Wildlife over the wetlands Trail guide to feature Meadowlands hotspots

Got a favorite place for viewing wildlife in the Meadowlands area?
The New Jersey Meadowlands Commission officially opened public participation for the creation of the New Jersey Meadowlands Birding, Wildlife and Fishing Trail system last week.
Lillian Armstrong from NJ Audubon Society in Cape May gave a presentation at the NJMC meeting on Wednesday in Lyndhurst. Hackensack Riverkeeper Hugh Carola also presented. The partnership will produce a full-color, free guide to promote the many trails and parks in the Meadowlands. NJMC granted the NJ Audubon Society $190,000 to create a guide that is due to hit the streets in June 2006.
Besides the usual stakeholders of the environmental community, this project elicits input throughout the district community. Site nominations have a Sept. 30, 2005 deadline.
“We’re looking to go beyond the standard agencies, such as the Department of Natural Resources, the Nature Conservancy and the like to reach out to local property owners, outdoor clubs and wildlife enthusiasts to nominate their special places for the trail guide,” Armstrong said. “To see what we see on a daily basis would be so fantastic for those who don’t know its there.” The area designated for the tour routes include the 19,485-acre NJMC district. The entire Hackensack River watershed is also part of the program. Potential trails can extend as far as the NY/NJ border and lush viewing places between the Passaic and Hudson River. Nominated sites can be any place where any type of wildlife can be seen. Spots with great views or ideal natural features may be included.

Call for nominations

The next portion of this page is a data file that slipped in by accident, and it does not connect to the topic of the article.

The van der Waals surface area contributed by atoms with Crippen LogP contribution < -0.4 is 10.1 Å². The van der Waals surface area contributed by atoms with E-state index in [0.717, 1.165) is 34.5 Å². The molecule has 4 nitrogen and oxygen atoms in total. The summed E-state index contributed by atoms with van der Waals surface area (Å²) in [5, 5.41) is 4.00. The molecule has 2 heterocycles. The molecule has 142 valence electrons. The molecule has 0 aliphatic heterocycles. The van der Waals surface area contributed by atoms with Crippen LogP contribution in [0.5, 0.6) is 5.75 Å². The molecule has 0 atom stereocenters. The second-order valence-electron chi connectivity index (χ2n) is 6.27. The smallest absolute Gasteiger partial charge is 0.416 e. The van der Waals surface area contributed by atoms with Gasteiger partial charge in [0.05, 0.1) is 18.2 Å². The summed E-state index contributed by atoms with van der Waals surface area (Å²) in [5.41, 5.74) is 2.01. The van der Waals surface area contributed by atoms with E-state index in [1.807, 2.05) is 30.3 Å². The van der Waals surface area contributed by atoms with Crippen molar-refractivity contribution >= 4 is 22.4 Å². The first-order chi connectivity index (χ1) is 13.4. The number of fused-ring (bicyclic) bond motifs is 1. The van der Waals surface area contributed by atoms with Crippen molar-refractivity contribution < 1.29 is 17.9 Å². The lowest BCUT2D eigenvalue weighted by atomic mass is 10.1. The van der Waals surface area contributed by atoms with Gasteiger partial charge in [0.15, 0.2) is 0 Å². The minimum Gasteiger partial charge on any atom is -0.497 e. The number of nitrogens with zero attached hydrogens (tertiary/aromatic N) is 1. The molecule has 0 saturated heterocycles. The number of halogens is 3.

“Every birder has their special spot where they can see different species – the angler or boater who may want to share a special place too. Fill us in on what you know,” said Carola.

The project is part of a continuing initiative to encourage people passing through the area, whether to relax for the weekend or to have a full-fledged vacation, to stop for a little eco-tourism. NJMC outreach naturalist Gabrielle Bennett-Meany said the booklet will tie in all the “little driving loops” around the district that may be common to locals but not to any one else.

Targeted are tourists on their way to New York City or heading to a hotel or convention center in New Jersey who may want to include a bit of outdoor fun while in the area.

“There is an amazing oasis in the mosaic of parks hidden in between the highways,” Bennett-Meany said. “Vacationers looking for a touch of nature in their trip would reference all these wonderful spots through the guide.”

Members of the public are invited to fill out a six-page nomination form found online at www.njmeadowlands.gov or www.njaudubon.org/bwt. Schools, civic organizations and other residents or visitors are encouraged to send in their favorite places for viewing birds, mammals, reptiles, insects, vegetation or any interesting outdoor spots, whether on land or water.

A visit by program organizers can be arranged by calling NJMC for any group wanting a presentation. “There is all sorts of wildlife in the Meadowlands, and we want to point out the various ways to enjoy it – whether walking or canoeing the trails,” said Bennett-Meany. “Think of it like people going to Disneyland who make a special Everglade trip. We want that kind of connection.”

The Meadowlands feature more than 900 animal and plants species. Of the 260 bird species reported, 65 nest in the marshes and other landforms.

In the wild ions

Debra Davidson of the Tenafly Nature Center was on hand to show off two of New Jersey’s frequent flyers that have handed in their wings. Gem, a red-tail hawk and Mitsy, a barred owl, are rehabilitated birds that call the Bergen County facility home. Gem lost a wing and talon after flying into a power line 15 years ago. Mitsy permanently damaged a wing recently while feeding alongside a busy highway.

The red-tail hawk is quite common in the Meadowlands, according to Carola. The owl, a nocturnal species, has a small population in pine forested areas, or near the upper watershed areas in New Jersey.

“Birds are an indicator species of any environment. While the area may be still be dangerous in some ways, a healthy wildlife population speaks of an environment in recovery,” said Carola.

HELP US OUT – Lillian Armstrong of NJ Audubon Society gave a presentation about a trail guide in the works to NJ Meadowlands Commission members at Wednesday’s meeting. Public participation is requested to nominate favorite wildlife viewing spots in the district.


© 2000, Newspaper Media Group